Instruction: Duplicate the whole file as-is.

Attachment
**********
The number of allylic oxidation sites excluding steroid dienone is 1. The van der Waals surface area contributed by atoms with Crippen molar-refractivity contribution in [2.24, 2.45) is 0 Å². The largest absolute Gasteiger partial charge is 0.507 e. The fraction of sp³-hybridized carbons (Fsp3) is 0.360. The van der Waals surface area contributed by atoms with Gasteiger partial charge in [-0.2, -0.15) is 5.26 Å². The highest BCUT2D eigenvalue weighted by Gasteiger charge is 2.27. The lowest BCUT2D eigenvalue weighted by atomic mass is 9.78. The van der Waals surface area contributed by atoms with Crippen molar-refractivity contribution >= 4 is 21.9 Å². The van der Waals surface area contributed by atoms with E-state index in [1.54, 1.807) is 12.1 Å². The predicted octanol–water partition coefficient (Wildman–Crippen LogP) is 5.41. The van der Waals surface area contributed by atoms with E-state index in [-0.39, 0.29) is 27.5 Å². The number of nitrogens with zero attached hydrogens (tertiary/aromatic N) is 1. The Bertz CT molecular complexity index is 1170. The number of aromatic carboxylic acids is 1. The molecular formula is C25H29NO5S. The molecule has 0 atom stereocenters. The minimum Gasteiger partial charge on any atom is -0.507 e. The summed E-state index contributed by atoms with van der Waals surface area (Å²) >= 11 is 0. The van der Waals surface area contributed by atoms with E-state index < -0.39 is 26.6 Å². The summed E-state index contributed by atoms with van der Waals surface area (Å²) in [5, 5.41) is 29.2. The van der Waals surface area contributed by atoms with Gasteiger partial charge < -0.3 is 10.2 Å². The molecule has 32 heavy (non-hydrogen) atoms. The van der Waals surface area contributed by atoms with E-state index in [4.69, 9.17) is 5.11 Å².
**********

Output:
The number of allylic oxidation sites excluding steroid dienone is 1. The van der Waals surface area contributed by atoms with Crippen molar-refractivity contribution in [2.24, 2.45) is 0 Å². The largest absolute Gasteiger partial charge is 0.507 e. The fraction of sp³-hybridized carbons (Fsp3) is 0.360. The van der Waals surface area contributed by atoms with Gasteiger partial charge in [-0.2, -0.15) is 5.26 Å². The highest BCUT2D eigenvalue weighted by Gasteiger charge is 2.27. The lowest BCUT2D eigenvalue weighted by atomic mass is 9.78. The van der Waals surface area contributed by atoms with Crippen molar-refractivity contribution >= 4 is 21.9 Å². The van der Waals surface area contributed by atoms with E-state index in [1.54, 1.807) is 12.1 Å². The predicted octanol–water partition coefficient (Wildman–Crippen LogP) is 5.41. The van der Waals surface area contributed by atoms with E-state index in [-0.39, 0.29) is 27.5 Å². The number of nitrogens with zero attached hydrogens (tertiary/aromatic N) is 1. The Bertz CT molecular complexity index is 1170. The number of aromatic carboxylic acids is 1. The molecular formula is C25H29NO5S. The molecule has 0 atom stereocenters. The minimum Gasteiger partial charge on any atom is -0.507 e. The summed E-state index contributed by atoms with van der Waals surface area (Å²) >= 11 is 0. The van der Waals surface area contributed by atoms with E-state index < -0.39 is 26.6 Å². The summed E-state index contributed by atoms with van der Waals surface area (Å²) in [5, 5.41) is 29.2. The van der Waals surface area contributed by atoms with Gasteiger partial charge < -0.3 is 10.2 Å². The molecule has 32 heavy (non-hydrogen) atoms. The van der Waals surface area contributed by atoms with E-state index in [4.69, 9.17) is 5.11 Å².